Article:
Badi Baoli provides a silver lining

In good shape:The 16th century Badi Baoli that had collapsed in 2013 is now fully restored by Aga Khan Trust for Culture.— Photo: Mohammed Yousuf  

hen it rains, it pours. And perhaps the impact of Wednesday’s showers could not have been felt anywhere else more than at the Qutb Shahi tombs premises, where the Badi Baoli alone managed to accumulate one lakh litres of water. The 16{+t}{+h}century structure, which had collapsed in 2013, has now been restored, and water channels have been created to let water gather easily and avoid damage to it.

“The 19th century addition of the arcade had resulted in the creation of an obstacle in the rainwater channel leading to the Baoli,” said Ratish Nanda, CEO, Aga Khan Trust for Culture (AKTC), the organisation which is currently restoring the Qutb Shahi tombs. After restoration works were taken up post the collapse, an alternative water channel was created to ensure that rainwater collects in the Baoli as it originally used to.

There are six large step-wells in the Qutb Shahi tombs. On Wednesday, after it rained heavily for more than two hours, one lakh litres of water had been collected in the Badi Baoli, and another 80,000 litres in the Baoli behind the Hamam (bath). Mr. Nanda said ground levels in the area north of the Baoli in the Hamam were restored to allow unhindered slope for rain water into the Baoli.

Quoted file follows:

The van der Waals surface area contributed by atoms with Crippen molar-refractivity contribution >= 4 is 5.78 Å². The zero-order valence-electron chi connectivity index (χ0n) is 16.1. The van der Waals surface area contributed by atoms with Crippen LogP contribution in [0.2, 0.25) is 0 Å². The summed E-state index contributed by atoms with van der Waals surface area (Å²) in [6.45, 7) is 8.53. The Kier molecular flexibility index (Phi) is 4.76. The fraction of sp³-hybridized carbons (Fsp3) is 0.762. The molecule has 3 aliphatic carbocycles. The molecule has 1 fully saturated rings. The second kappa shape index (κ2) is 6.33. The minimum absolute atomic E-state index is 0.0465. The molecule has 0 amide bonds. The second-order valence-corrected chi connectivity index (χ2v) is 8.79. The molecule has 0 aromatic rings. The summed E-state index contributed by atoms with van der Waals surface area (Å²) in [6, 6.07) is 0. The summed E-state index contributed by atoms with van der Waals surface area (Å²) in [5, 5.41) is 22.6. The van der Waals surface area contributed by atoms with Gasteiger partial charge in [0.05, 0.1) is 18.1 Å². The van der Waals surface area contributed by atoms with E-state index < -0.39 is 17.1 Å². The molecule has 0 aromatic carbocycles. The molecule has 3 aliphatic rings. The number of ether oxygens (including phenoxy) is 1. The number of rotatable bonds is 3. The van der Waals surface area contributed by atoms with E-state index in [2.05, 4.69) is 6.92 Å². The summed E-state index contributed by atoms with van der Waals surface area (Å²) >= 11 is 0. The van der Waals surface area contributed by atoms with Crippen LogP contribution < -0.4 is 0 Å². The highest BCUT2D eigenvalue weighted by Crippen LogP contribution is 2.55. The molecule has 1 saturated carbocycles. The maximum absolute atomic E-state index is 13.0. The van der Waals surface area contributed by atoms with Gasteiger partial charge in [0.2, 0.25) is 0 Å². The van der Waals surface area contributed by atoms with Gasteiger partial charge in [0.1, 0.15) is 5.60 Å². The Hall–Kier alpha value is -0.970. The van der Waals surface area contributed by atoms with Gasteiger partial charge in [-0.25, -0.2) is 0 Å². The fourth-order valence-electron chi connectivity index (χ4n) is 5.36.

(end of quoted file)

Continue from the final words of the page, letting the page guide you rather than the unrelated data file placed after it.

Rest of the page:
In 2013, due to heavy rains, the western wall of the Badi Baoli had collapsed, and details of the construction remained only on a small portion of the structure. The restoration, which will take about a year more to be completed, was also done with the help of archival images from the 1860s, when certain changes were made to the structure during the Asaf Jahi era.

Yoshowanth, one of the architects working at the site, said the catchment area of the Badi Baoli is on the western side, which perhaps led to the wall’s collapse in 2013. “We found the channels which were built to let rain water pass into the well. To avoid damage to the structure, we have also made alternative channels along the western wall, through which water will pass into the structure,” he explained.

“We want to maximise the usage of water collected from rains, and have hence made some additional channels which feed into the original ones,” said Mr. Nanda. The ongoing restoration works, which are in the first phase, are expected to be completed next year jointly by the AKTC and the State Department of Archaeology.

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Printable version | Sep 24, 2021 9:44:45 AM |

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